After all, a culture’s artists aren’t its privileged informants, but its outsiders, always on the margins, looking in: not offering new certainties, but new ways of questioning accepted ones. Like Westie Asians, accidental Orientals, from Blacktown to Chinatown, all of us double outsiders, looking in from the edge of elsewhere, offering new insights, new visions, new illuminations?

And best of all, not just artists or writers. For one marvellous month in Greystanes, we wander once silent streets, shining with fairy lights and children’s laughter and the jingle of carols. The Caruanas, the Browns, the Sabouhs and the Wongs all festoon their front windows with puddings and elves and animatronic Nativity scenes, steaming in the Mr Whippy gloaming, the sky radiant with rosy resplendence, all of us swelling with Christmas spirit and community pride: Catholics, Protestants, Buddhists, Hindus, Muslims. My two little girls, dark-skinned, blue-eyed, half-Indian, half-Anglo and wholly Australian, are as enthralled by these Christmas decorations as they are by the Deepavali ones at the Murugan Temple up the road.

The Parramatta Advertiser proudly reports how many people come from all over the city to delight at Greystanes, of all places.

And, amidst the excited clamour and electric lustre, nobody notices the spray-on snow or sweltering Santas dissolving in the dusk, or the way each of us has added a little of our own traditions and expectations to make something shinier, more colourful, more inclusive: different, but not discrete. Nor, as the rainbow sparkles and tinkling carols shimmer along Cumberland Road, the uncertain glimmer of Town, so far away.

We’ve no need to look longingly over our shoulders that one marvellous month, for we can see that light right in front of us, where it always was: round the corner from home, in our neighbours’ and children’s faces, sticky with choc top and lit with joy.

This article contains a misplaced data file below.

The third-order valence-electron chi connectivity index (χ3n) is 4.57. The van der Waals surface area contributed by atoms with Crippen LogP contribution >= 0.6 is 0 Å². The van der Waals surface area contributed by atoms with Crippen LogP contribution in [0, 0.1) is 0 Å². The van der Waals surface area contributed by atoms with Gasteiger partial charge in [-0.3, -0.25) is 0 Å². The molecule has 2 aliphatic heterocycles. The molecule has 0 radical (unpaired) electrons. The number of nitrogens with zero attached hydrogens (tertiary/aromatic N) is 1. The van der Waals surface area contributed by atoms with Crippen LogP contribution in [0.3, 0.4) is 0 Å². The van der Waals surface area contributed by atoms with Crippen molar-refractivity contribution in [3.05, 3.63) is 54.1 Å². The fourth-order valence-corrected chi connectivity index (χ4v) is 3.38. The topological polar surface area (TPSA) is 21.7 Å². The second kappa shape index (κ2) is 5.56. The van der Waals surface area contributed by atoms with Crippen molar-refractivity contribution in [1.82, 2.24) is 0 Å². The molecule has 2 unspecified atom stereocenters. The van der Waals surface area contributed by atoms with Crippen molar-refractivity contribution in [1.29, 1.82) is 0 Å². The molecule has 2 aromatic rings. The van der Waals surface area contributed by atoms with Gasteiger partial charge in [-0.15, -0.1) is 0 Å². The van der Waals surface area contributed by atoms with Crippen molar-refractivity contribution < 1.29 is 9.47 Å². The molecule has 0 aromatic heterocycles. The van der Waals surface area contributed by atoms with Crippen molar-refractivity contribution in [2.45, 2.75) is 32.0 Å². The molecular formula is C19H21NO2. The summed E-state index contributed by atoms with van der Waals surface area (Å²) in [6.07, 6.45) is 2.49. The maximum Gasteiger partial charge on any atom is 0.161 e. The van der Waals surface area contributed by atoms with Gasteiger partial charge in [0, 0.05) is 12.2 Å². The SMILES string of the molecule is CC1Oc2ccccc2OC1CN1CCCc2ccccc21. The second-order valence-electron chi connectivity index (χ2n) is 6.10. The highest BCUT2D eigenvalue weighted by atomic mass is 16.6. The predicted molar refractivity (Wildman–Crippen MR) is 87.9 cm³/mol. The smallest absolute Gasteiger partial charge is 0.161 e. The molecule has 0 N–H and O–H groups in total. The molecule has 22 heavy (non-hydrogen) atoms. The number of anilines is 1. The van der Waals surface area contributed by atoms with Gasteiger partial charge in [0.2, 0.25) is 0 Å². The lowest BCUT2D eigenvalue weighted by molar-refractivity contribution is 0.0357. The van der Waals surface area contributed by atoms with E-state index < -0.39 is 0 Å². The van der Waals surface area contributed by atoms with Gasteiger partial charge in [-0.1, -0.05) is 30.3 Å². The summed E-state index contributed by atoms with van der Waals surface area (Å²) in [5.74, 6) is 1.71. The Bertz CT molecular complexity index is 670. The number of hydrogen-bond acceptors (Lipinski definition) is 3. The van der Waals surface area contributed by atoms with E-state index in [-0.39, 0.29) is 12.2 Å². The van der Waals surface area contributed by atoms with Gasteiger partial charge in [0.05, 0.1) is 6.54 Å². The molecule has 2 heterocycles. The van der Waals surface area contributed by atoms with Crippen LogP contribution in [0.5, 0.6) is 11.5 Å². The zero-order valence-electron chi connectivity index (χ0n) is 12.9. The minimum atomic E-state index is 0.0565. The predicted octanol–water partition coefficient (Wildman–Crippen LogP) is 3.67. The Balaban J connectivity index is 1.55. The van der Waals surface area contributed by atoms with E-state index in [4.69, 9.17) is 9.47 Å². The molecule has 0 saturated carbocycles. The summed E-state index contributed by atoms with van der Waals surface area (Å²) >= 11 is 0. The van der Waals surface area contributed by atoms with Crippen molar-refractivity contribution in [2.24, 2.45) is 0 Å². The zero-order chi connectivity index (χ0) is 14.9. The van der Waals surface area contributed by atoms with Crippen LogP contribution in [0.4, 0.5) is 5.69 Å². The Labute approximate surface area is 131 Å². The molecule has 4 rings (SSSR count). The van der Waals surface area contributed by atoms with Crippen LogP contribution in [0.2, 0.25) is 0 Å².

*

‘Country and Western’ was published in Best Australian Essays 2010.

My Father’s Body in Nine Drawings
(Francesca Rendle-Short)

Posted on September 23, 2010 by in Being Sure

 

1

My father is not yet dead. People who knew him say there is a likeness in this drawing. I can still see him breathing, can you? I still feel warmth when I bend to kiss his head in salutation; I feel a pulse through his skull against my lips. I imagine his gaze on me. Hello I hear him say, do I know you?

He doesn’t have long now to live. It is only a matter of hours. He dies the next day.

2

Maurice Blanchot once wrote: Look again at this splendid being from which beauty streams: he is, I see this, perfectly like himself. And someone says to me, kindly: Francesca, he’ll be tangle free you know, when he’s gone he’ll be at peace.

Death skewers the heart of those left behind, no matter what the age of those who are dying. One minute I have a father and he’s with me in the flesh. The next minute he’ll be gone, really gone, disappeared. All breathing stopped.

3

These images of my father’s body span two notebooks. You can see the ordinariness of the lines and checks on the paper I’ve drawn across. When I was called to his beside in Toowoomba, I didn’t think I would be drawing his figure as he lay dying: I thought he would be already dead. I didn’t think there would be enough room for me to spread out around his bed, not room enough to measure stillness like this. There are too many of us for that. We fill up his room, bodies everywhere. Nurses stay away.